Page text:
November 12, 2008
FOR IMMEDIATE RELEASE
Contact: Ramon Alvarez, Environmental Defense Fund, 512. 691.3408-w
Media Contact: Chris Smith, Environmental Defense Fund, 512.691.3451-w or 512.659.9264-c or email@example.com
(Austin – Nov. 12, 2008) Environmental Defense Fund praised MileMeter for recently launching a pay-as-you-drive (PAYD) insurance program that will reward low-mileage drivers with lower premiums than traditional, flat-rate insurance.
Texans will become the first in the nation to have a “by-the-mile” choice of auto insurance that gives drivers the opportunity to save money while also protecting the environment. “Texas drivers now have a choice to do the right thing by their pocketbooks as well as by the environment,” said Ramon Alvarez, senior scientist with Environmental Defense Fund. “Pay-as-you-drive insurance policies help to increase our awareness of how many miles we’re driving and therefore, think twice before making an optional trip to the store, or better yet, walk, bike or use public transportation to get there instead.”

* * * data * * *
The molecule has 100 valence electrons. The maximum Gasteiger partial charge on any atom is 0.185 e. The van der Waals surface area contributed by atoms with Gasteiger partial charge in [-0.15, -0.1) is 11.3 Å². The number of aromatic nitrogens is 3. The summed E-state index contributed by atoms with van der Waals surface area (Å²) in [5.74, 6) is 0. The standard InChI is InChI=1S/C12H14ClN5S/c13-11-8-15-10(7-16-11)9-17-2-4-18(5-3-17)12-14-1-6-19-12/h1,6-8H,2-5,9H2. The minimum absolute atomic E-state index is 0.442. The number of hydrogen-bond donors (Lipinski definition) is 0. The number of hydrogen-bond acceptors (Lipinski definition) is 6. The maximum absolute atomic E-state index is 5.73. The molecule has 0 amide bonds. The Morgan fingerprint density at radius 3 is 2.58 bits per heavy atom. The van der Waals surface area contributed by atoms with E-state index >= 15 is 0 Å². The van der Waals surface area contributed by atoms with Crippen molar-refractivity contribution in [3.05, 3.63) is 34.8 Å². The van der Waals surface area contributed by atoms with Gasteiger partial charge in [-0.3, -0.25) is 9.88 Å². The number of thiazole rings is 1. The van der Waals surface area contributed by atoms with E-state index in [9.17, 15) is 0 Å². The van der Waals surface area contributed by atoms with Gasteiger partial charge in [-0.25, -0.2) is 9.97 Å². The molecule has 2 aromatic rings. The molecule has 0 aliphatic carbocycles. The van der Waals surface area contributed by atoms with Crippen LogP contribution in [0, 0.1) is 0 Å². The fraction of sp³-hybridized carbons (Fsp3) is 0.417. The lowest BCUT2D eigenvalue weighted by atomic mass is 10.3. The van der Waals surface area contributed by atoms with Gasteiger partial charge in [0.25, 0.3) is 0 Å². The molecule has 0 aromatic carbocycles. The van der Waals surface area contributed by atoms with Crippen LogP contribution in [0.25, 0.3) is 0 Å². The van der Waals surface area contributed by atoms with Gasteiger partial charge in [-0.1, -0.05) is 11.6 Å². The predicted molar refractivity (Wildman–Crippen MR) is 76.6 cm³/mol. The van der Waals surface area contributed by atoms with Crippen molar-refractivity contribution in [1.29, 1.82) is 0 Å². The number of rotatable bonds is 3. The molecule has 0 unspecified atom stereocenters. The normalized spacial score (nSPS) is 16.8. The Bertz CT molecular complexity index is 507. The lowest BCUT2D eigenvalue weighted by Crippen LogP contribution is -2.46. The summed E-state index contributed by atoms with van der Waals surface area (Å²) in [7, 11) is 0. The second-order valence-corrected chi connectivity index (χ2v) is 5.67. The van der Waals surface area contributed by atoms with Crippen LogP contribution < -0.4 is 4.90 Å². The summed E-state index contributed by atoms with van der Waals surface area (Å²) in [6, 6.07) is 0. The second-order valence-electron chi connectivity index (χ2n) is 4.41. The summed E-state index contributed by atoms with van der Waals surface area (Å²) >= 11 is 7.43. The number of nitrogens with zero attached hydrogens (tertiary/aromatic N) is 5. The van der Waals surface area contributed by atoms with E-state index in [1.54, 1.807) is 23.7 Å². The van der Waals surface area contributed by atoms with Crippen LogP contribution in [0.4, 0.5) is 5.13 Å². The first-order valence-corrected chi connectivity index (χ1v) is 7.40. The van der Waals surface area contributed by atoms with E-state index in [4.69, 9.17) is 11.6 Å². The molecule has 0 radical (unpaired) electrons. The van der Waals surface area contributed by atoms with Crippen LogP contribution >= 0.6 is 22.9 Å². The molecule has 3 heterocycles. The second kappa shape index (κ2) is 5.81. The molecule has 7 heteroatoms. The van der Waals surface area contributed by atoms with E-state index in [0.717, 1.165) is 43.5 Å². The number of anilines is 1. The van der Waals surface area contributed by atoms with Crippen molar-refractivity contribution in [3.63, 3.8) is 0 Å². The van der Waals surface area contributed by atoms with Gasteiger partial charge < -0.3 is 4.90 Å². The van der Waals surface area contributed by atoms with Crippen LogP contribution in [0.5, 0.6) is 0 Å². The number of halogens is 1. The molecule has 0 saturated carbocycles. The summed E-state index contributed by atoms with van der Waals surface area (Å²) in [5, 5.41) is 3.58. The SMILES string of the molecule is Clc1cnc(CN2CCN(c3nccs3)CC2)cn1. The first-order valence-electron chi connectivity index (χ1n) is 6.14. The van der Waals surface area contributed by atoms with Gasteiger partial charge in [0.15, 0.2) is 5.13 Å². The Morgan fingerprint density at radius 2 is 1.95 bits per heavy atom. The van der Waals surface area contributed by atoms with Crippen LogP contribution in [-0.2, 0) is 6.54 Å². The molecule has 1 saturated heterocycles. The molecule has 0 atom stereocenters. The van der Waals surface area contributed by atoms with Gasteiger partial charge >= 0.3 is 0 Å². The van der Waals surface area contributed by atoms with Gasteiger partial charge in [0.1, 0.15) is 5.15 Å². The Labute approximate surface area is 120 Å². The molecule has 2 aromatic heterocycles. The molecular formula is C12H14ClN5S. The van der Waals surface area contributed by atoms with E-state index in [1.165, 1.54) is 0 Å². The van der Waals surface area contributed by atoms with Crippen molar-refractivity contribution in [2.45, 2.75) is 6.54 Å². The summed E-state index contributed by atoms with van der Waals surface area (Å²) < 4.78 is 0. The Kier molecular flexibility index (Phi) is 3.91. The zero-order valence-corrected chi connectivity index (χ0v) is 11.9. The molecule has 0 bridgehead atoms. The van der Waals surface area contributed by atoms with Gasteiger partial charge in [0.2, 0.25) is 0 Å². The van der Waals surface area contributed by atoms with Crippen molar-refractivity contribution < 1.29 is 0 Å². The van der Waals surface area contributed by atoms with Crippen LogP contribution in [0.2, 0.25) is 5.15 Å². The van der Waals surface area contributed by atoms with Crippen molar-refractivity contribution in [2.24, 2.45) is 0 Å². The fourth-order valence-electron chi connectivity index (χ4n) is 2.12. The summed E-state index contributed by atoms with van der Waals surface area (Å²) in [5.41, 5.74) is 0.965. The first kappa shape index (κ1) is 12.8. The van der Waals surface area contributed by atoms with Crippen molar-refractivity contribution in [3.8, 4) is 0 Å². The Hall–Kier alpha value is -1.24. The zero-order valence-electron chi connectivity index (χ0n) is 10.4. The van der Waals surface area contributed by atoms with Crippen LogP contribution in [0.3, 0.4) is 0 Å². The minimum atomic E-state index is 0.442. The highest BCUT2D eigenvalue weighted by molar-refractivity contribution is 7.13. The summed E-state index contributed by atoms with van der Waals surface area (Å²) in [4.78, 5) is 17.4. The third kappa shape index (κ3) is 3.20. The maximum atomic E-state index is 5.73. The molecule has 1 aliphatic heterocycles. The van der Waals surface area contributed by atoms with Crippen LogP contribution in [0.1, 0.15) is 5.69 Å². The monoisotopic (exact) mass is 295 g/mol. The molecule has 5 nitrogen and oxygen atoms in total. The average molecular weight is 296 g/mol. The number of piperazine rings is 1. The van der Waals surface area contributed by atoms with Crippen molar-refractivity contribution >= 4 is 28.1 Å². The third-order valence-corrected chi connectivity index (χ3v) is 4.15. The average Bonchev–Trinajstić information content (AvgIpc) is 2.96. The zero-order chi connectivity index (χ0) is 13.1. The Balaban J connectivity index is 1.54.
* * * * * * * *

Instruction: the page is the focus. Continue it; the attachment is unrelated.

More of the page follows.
Traditional insurance offers 15 percent or less mileage-based discounts that don’t typically capture the full benefit of driving fewer miles. However, insurers are slowly moving in this direction. Progressive Insurance has in the last five months also launched partial mileage-based insurance policies in seven states, offering 40 to 60 percent mileage-based discounts. GMAC Insurance also offers up to 40 percent mileage-based discounts in several dozen states for motorists with On-Star equipped vehicles.
“By providing a strong monetary incentive to drive fewer miles, these policies also have the added environmental benefit of reducing traffic, air pollution, dependence on foreign oil and greenhouse gases that contribute to global warming,” Alvarez added.
A Brookings Institution report released in July estimates that if PAYD were offered to all drivers, it would save two-out-of-three households an average of $270 per car, result in an 8 percent decline in driving, reduce driving-related damages by $50 billion to $60 billion, and cut carbon dioxide emissions and oil consumption.